If you're considering therapy for the first time, you likely have a lot of questions about how the process will work or what therapy looks like. One of many questions you'll have is "how to find the right therapist" to ensure you are able to accomplish your goals through therapy. Directing these questions to your therapist is completely normal and highly recommended — they should be more than willing to answer your questions about specialty, availability, expectations, and everything in between.
If you think of questions during your search for a therapist or before your first session, it may be beneficial to write them down, so you feel equipped during your first meeting. If you're unsure what to ask, here are some questions that may be helpful. Also, be sure to check out your first therapy session FAQ.
Determining the basics of finding the right therapist
You’ll probably want to know the practical information about your therapist, including their training, schedule, and payment options. Here are a few questions that can help you identify a therapist who meets your practical needs:
1. What is your specialty or area of expertise?
2. What is your license type?
3. How long have you been practicing?
4. What is your availability?
5. Do you have a cancellation policy?
6. How much do you charge per session?
7. Do you accept my insurance?
8. If I don’t have insurance, what are other ways I can pay for therapy?
If you are looking for specialty competencies, such as 2STNB, LGBTQ+ or veteran expertise, be sure to ask what experience, training, or certifications they have to ensure you will receive the specialized care you need.
If your therapist is in the SonderMind network, these questions will be answered before your first appointment.
Finding a therapist who's the right fit
Finding a therapist who’s the right fit for you means you’ll have to speak up on what’s important to you. Think about what you’re looking for in a therapist and communicate your preferences. Remember that sometimes a therapist may not check all of your boxes. That doesn’t mean they’re not the right fit for you and won’t be able to help you. It might take a little bit of exploration and trial and error, and that’s ok.
Some questions you can ask to find the right therapist include:
9. Have you helped people with the same mental health challenges as me?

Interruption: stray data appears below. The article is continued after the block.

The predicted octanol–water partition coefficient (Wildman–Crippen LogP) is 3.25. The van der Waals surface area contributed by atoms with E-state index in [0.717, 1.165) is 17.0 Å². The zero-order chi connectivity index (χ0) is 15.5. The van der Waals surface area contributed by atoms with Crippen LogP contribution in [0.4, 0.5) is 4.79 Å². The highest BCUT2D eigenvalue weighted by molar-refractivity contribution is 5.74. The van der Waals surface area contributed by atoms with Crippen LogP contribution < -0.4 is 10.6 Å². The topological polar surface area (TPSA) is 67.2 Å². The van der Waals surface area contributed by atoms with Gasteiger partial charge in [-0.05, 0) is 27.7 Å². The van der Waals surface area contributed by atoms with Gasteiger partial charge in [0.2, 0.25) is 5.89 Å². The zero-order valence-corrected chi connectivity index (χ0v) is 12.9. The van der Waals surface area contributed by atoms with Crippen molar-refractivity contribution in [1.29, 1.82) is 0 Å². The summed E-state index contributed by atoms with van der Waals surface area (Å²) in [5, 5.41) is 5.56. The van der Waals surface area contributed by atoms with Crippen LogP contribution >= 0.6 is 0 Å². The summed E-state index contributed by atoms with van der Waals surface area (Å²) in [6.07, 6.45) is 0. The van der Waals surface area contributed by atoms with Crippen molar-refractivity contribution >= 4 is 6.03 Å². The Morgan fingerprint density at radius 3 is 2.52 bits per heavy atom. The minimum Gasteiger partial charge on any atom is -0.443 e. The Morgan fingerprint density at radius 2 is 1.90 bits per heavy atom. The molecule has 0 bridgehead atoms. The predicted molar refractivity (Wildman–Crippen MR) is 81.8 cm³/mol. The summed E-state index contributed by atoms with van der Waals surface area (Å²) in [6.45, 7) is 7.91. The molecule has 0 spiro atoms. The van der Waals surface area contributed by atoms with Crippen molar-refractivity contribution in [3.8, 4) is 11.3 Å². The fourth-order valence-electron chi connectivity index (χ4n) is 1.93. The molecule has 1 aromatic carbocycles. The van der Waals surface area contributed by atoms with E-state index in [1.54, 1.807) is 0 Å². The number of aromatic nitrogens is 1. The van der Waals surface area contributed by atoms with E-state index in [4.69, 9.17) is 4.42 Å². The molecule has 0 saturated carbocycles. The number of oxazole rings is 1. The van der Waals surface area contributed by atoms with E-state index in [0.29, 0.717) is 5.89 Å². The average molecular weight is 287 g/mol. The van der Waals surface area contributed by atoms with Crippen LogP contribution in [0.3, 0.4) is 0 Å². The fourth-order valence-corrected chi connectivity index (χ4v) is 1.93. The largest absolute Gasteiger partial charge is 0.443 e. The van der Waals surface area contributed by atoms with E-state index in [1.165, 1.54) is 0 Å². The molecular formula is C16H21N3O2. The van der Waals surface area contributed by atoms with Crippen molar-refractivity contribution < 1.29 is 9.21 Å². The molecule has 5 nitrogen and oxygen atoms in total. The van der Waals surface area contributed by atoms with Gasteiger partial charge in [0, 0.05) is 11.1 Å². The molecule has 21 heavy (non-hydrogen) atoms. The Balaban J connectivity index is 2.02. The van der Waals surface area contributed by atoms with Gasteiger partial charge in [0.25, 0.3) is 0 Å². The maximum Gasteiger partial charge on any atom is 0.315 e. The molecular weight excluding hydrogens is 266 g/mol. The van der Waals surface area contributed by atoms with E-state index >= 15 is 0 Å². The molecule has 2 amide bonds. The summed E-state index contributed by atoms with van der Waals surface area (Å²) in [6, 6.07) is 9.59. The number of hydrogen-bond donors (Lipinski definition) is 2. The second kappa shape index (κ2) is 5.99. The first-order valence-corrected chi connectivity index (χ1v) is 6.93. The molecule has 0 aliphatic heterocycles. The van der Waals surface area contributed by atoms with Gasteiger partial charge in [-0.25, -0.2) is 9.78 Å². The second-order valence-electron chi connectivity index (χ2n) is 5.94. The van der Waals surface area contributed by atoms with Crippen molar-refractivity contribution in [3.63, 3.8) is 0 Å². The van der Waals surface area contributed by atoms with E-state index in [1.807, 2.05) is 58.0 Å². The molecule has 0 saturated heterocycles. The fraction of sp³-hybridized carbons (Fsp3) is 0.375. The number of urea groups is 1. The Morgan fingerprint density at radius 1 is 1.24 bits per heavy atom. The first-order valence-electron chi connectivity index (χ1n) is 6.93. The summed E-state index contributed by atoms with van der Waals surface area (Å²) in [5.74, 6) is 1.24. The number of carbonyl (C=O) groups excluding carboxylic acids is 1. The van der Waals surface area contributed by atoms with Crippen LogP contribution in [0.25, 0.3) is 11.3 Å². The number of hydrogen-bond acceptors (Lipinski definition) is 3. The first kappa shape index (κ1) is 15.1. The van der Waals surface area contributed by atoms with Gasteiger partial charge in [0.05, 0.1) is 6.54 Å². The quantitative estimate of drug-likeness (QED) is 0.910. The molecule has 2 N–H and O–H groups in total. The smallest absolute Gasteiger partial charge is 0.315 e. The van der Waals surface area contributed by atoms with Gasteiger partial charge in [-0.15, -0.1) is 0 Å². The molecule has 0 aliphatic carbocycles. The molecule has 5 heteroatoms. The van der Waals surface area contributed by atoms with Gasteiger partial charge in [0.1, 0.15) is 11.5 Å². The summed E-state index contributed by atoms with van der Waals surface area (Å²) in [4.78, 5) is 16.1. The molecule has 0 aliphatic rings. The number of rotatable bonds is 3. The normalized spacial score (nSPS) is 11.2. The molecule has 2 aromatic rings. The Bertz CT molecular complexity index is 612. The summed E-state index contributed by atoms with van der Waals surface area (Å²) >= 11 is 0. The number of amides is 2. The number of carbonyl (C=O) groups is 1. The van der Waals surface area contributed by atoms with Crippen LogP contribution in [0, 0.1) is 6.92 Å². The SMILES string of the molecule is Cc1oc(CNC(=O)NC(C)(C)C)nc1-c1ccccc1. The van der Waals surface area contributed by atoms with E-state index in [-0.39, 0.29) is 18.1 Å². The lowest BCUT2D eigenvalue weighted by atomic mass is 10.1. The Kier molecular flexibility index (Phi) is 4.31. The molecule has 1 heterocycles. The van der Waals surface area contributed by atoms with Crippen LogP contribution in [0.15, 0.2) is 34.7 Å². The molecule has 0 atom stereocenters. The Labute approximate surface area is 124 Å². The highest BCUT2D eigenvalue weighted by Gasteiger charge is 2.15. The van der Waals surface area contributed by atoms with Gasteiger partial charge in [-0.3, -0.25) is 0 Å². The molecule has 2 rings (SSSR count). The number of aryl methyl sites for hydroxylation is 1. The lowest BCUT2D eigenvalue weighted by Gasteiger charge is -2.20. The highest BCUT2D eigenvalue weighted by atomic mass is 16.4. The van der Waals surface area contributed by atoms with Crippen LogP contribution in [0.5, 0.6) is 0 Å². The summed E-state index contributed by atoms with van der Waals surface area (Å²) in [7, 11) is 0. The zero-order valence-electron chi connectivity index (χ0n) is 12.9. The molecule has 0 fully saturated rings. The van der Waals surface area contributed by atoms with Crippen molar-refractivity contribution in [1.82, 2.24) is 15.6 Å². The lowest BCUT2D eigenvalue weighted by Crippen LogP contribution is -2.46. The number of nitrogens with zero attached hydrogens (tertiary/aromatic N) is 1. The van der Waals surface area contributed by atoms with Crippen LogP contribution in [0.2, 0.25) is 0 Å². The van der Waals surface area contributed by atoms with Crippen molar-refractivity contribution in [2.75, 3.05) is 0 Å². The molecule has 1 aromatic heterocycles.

10. What is your approach to therapy?
11. What do you think your strengths are as a therapist, and how would those strengths apply to my mental health condition?
12.Do you give your clients homework?
13. If so, what type of assignments do you commonly give?
14. How should I communicate with you outside of sessions (phone, email, etc.)?
As you start developing a relationship with your therapist, you’ll want to have a solid therapeutic alliance. The therapeutic alliance refers to the quality of the relationship between you and your therapist. A solid therapeutic alliance is critical to achieving the goals you want in therapy. You can read more about it here.
Setting expectations and tracking progress with your therapist
Therapy usually doesn’t last forever. In many cases, it might last for a set duration of time or through a specific life event. Being able to set expectations and track your progress is an important part of developing strong mental health.
Here are a few questions to ask to learn more about how your therapist approaches setting expectations and tracking progress:
15. If therapy is not working for me, will you be willing to acknowledge that and suggest alternative solutions? Here’s how you can tell if therapy is working for you.
16. Would you be willing to recommend other local professionals who could help me if that discussion arises?
17. How often would you like to meet with me, and for how long?
18. How are you going to assess my progress?
19. How quickly do you think I will start noticing my progress?
These questions are a general guide, and any other questions that come to your mind before or during your therapy sessions are valid and worth asking. The more questions you ask your therapist, the easier it will be to determine if your therapist is the right fit for you.